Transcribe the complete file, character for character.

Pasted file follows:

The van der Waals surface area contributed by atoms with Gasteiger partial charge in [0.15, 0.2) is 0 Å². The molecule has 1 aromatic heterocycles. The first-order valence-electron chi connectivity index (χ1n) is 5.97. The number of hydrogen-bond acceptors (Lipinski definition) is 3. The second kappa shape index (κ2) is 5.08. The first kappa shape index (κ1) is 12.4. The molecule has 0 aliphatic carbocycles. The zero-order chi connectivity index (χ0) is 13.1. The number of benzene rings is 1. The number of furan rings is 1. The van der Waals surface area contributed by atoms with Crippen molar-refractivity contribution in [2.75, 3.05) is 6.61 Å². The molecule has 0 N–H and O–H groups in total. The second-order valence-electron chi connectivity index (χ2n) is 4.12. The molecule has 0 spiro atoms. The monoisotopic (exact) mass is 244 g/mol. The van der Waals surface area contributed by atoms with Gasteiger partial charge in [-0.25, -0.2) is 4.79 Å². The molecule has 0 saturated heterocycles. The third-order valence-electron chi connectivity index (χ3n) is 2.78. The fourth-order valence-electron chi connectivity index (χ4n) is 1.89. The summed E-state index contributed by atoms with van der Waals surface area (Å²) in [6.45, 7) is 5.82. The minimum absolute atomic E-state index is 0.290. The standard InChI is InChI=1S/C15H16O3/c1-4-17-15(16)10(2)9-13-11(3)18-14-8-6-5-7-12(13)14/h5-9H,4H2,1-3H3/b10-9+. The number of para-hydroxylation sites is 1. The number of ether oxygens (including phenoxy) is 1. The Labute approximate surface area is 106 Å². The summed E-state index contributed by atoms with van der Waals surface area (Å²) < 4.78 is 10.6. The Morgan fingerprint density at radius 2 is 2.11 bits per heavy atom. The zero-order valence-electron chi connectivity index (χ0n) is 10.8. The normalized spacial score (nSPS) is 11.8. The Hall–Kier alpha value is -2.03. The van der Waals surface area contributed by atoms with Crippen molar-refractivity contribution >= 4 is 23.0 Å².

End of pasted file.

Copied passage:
The van der Waals surface area contributed by atoms with Gasteiger partial charge in [0.15, 0.2) is 0 Å². The molecule has 1 aromatic heterocycles. The first-order valence-electron chi connectivity index (χ1n) is 5.97. The number of hydrogen-bond acceptors (Lipinski definition) is 3. The second kappa shape index (κ2) is 5.08. The first kappa shape index (κ1) is 12.4. The molecule has 0 aliphatic carbocycles. The zero-order chi connectivity index (χ0) is 13.1. The number of benzene rings is 1. The number of furan rings is 1. The van der Waals surface area contributed by atoms with Crippen molar-refractivity contribution in [2.75, 3.05) is 6.61 Å². The molecule has 0 N–H and O–H groups in total. The second-order valence-electron chi connectivity index (χ2n) is 4.12. The molecule has 0 spiro atoms. The monoisotopic (exact) mass is 244 g/mol. The van der Waals surface area contributed by atoms with Gasteiger partial charge in [-0.25, -0.2) is 4.79 Å². The molecule has 0 saturated heterocycles. The third-order valence-electron chi connectivity index (χ3n) is 2.78. The fourth-order valence-electron chi connectivity index (χ4n) is 1.89. The summed E-state index contributed by atoms with van der Waals surface area (Å²) in [6.45, 7) is 5.82. The minimum absolute atomic E-state index is 0.290. The standard InChI is InChI=1S/C15H16O3/c1-4-17-15(16)10(2)9-13-11(3)18-14-8-6-5-7-12(13)14/h5-9H,4H2,1-3H3/b10-9+. The number of para-hydroxylation sites is 1. The number of ether oxygens (including phenoxy) is 1. The Labute approximate surface area is 106 Å². The summed E-state index contributed by atoms with van der Waals surface area (Å²) < 4.78 is 10.6. The Morgan fingerprint density at radius 2 is 2.11 bits per heavy atom. The zero-order valence-electron chi connectivity index (χ0n) is 10.8. The normalized spacial score (nSPS) is 11.8. The Hall–Kier alpha value is -2.03. The van der Waals surface area contributed by atoms with Crippen molar-refractivity contribution >= 4 is 23.0 Å².